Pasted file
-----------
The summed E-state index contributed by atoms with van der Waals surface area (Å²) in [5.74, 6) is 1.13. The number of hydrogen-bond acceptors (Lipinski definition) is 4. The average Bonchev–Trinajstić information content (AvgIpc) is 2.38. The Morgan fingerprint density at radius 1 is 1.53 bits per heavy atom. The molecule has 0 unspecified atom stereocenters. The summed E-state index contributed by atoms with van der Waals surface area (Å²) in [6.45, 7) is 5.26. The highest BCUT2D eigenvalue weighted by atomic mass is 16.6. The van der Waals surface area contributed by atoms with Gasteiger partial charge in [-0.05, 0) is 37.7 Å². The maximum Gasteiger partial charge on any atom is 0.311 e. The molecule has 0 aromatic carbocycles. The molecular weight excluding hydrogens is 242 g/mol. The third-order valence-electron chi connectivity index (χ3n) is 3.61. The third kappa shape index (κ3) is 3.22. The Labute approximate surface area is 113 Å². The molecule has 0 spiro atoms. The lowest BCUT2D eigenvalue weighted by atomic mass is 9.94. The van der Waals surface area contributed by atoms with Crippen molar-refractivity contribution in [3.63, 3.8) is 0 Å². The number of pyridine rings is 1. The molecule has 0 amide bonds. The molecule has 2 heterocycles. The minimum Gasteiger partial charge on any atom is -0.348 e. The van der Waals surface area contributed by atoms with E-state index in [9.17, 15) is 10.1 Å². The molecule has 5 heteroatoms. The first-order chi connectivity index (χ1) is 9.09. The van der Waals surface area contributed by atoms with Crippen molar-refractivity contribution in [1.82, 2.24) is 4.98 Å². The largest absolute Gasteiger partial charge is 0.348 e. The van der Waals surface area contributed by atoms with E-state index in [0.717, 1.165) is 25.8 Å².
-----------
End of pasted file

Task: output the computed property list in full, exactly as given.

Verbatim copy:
The summed E-state index contributed by atoms with van der Waals surface area (Å²) in [5.74, 6) is 1.13. The number of hydrogen-bond acceptors (Lipinski definition) is 4. The average Bonchev–Trinajstić information content (AvgIpc) is 2.38. The Morgan fingerprint density at radius 1 is 1.53 bits per heavy atom. The molecule has 0 unspecified atom stereocenters. The summed E-state index contributed by atoms with van der Waals surface area (Å²) in [6.45, 7) is 5.26. The highest BCUT2D eigenvalue weighted by atomic mass is 16.6. The van der Waals surface area contributed by atoms with Gasteiger partial charge in [-0.05, 0) is 37.7 Å². The maximum Gasteiger partial charge on any atom is 0.311 e. The molecule has 0 aromatic carbocycles. The molecular weight excluding hydrogens is 242 g/mol. The third-order valence-electron chi connectivity index (χ3n) is 3.61. The third kappa shape index (κ3) is 3.22. The Labute approximate surface area is 113 Å². The molecule has 0 spiro atoms. The lowest BCUT2D eigenvalue weighted by atomic mass is 9.94. The van der Waals surface area contributed by atoms with Crippen molar-refractivity contribution in [3.63, 3.8) is 0 Å². The number of pyridine rings is 1. The molecule has 0 amide bonds. The molecule has 2 heterocycles. The minimum Gasteiger partial charge on any atom is -0.348 e. The van der Waals surface area contributed by atoms with E-state index in [9.17, 15) is 10.1 Å². The molecule has 5 heteroatoms. The first-order chi connectivity index (χ1) is 9.09. The van der Waals surface area contributed by atoms with Crippen molar-refractivity contribution in [1.82, 2.24) is 4.98 Å². The largest absolute Gasteiger partial charge is 0.348 e. The van der Waals surface area contributed by atoms with E-state index in [0.717, 1.165) is 25.8 Å².